Nurses and midwives must get better at demonstrating the “value” they bring instead of just focussing on working “harder” or “smarter” to become more efficient, the chief nursing officer for England has said.
In her keynote address at this year’s CNO summit, Jane Cummings noted that the “overwhelmed” nursing profession often reacted negatively when urged to work in a more efficient way.
“We’re not always good at demonstrating the value that we can bring. We need to do more about that”
Instead, she said nurses should recognise and show the importance of the way they deliver care – but also have the “courage” to cut out practices that did not benefit patients or the profession.
Speaking in Birmingham yesterday, Ms Cummings said: “We’ve talked about nurses and midwives being good at adapting and changing.
“We’re not always good at demonstrating the value that we can bring. We need to do more about that,” she told delegates.
She added: “We get lots of calls to work harder, to work smarter, to be more efficient and that often causes a mad reaction from people. They say ‘We can’t work any harder or faster. We are overwhelmed with work.’”
“So it’s about trying to step back from that and say why are you doing things that are adding value,” she said.
“We’ve had overwhelming consensus to keep the 6Cs [in the next nursing strategy for England]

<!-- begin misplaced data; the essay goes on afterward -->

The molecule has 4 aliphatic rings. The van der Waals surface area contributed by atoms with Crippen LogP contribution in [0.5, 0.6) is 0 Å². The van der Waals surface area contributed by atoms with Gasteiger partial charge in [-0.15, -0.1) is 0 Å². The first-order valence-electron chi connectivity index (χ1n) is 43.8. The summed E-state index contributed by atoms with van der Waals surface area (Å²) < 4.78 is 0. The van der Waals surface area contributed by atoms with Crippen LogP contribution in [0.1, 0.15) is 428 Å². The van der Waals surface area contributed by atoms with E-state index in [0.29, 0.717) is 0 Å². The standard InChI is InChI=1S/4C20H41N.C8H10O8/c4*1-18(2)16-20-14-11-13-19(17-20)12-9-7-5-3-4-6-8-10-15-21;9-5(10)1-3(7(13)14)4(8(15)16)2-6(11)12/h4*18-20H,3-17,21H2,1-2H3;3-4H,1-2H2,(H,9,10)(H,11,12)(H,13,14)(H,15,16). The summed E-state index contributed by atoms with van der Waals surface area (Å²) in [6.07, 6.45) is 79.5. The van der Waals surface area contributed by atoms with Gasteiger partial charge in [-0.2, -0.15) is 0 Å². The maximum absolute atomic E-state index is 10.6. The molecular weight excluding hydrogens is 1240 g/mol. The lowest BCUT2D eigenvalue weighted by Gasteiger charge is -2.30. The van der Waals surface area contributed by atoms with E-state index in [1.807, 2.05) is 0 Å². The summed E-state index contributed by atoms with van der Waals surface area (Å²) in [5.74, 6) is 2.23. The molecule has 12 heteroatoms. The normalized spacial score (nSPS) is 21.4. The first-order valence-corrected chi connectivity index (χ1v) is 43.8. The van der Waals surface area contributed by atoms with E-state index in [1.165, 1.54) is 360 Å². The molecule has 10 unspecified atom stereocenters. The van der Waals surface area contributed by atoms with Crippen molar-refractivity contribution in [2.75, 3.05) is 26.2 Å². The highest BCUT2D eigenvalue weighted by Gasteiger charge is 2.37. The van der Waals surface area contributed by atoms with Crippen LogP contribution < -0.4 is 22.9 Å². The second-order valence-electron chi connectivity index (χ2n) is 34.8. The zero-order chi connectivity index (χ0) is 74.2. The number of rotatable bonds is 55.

Ms Cummings said it meant ensuring optimal care “day-in and day-out” and not just when health and care organisations were under scrutiny from regulators.
The CNO said her new strategy for the profession – which will follow on from the current Compassion in Practice strategy when it ends in March – would focus on the ways the nursing profession could add value to the profession, individuals and the population.
She said nurses needed to recognise that patient demand could be driven by clinical behaviours.
“We need to give the right information that gives the right approach for patients, so we don’t create confusion and service dependancy,” she said.
Ms Cummings also told delegates there was an “overwhelming consensus” to keep the “6Cs” in her new strategy.
Her original strategy, published in 2012, was best known for its focus on these six principles of nursing care – care, compassion, competence, communication, courage and commitment.
“We’ve had overwhelming consensus to keep the 6Cs. There are some people who feel they have run their course but the vast majority have said ‘please keep it’,” she said.
“We’ve delivered an awful lot with [Compassion in Practice]. We need now something that is resilient, that looks to the future, that helps to equip us to deliver the right care for the right people at the right time,” she told the conference of senior nurse leaders.